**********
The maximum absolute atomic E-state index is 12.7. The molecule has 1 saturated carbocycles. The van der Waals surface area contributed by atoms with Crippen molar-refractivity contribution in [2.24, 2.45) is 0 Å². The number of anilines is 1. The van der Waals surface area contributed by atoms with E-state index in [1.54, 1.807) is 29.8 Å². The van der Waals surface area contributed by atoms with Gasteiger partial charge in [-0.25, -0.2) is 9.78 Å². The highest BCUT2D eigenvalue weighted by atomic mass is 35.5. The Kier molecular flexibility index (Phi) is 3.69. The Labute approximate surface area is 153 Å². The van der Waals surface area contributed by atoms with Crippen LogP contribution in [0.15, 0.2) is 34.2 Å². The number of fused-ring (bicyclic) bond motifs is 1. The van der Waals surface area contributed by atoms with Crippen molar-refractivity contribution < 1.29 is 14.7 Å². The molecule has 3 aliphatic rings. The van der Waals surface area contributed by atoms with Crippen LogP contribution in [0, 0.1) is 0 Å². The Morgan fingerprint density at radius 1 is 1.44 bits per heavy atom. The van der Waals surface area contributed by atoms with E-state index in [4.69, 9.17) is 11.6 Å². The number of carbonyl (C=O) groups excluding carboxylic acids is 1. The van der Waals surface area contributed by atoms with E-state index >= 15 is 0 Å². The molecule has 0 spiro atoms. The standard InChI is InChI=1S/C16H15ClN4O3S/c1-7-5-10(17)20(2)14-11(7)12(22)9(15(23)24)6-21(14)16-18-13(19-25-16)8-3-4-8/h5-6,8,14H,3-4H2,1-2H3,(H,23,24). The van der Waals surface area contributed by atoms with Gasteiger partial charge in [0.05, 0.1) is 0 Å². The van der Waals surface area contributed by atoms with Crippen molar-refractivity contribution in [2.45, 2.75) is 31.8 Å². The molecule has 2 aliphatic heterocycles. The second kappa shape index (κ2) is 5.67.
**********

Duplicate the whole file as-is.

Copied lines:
The maximum absolute atomic E-state index is 12.7. The molecule has 1 saturated carbocycles. The van der Waals surface area contributed by atoms with Crippen molar-refractivity contribution in [2.24, 2.45) is 0 Å². The number of anilines is 1. The van der Waals surface area contributed by atoms with E-state index in [1.54, 1.807) is 29.8 Å². The van der Waals surface area contributed by atoms with Gasteiger partial charge in [-0.25, -0.2) is 9.78 Å². The highest BCUT2D eigenvalue weighted by atomic mass is 35.5. The Kier molecular flexibility index (Phi) is 3.69. The Labute approximate surface area is 153 Å². The van der Waals surface area contributed by atoms with Crippen LogP contribution in [0.15, 0.2) is 34.2 Å². The number of fused-ring (bicyclic) bond motifs is 1. The van der Waals surface area contributed by atoms with Crippen molar-refractivity contribution < 1.29 is 14.7 Å². The molecule has 3 aliphatic rings. The van der Waals surface area contributed by atoms with Crippen LogP contribution in [0, 0.1) is 0 Å². The Morgan fingerprint density at radius 1 is 1.44 bits per heavy atom. The van der Waals surface area contributed by atoms with E-state index in [4.69, 9.17) is 11.6 Å². The number of carbonyl (C=O) groups excluding carboxylic acids is 1. The van der Waals surface area contributed by atoms with E-state index >= 15 is 0 Å². The molecule has 0 spiro atoms. The standard InChI is InChI=1S/C16H15ClN4O3S/c1-7-5-10(17)20(2)14-11(7)12(22)9(15(23)24)6-21(14)16-18-13(19-25-16)8-3-4-8/h5-6,8,14H,3-4H2,1-2H3,(H,23,24). The van der Waals surface area contributed by atoms with Gasteiger partial charge in [0.05, 0.1) is 0 Å². The van der Waals surface area contributed by atoms with Crippen molar-refractivity contribution in [2.45, 2.75) is 31.8 Å². The molecule has 2 aliphatic heterocycles. The second kappa shape index (κ2) is 5.67.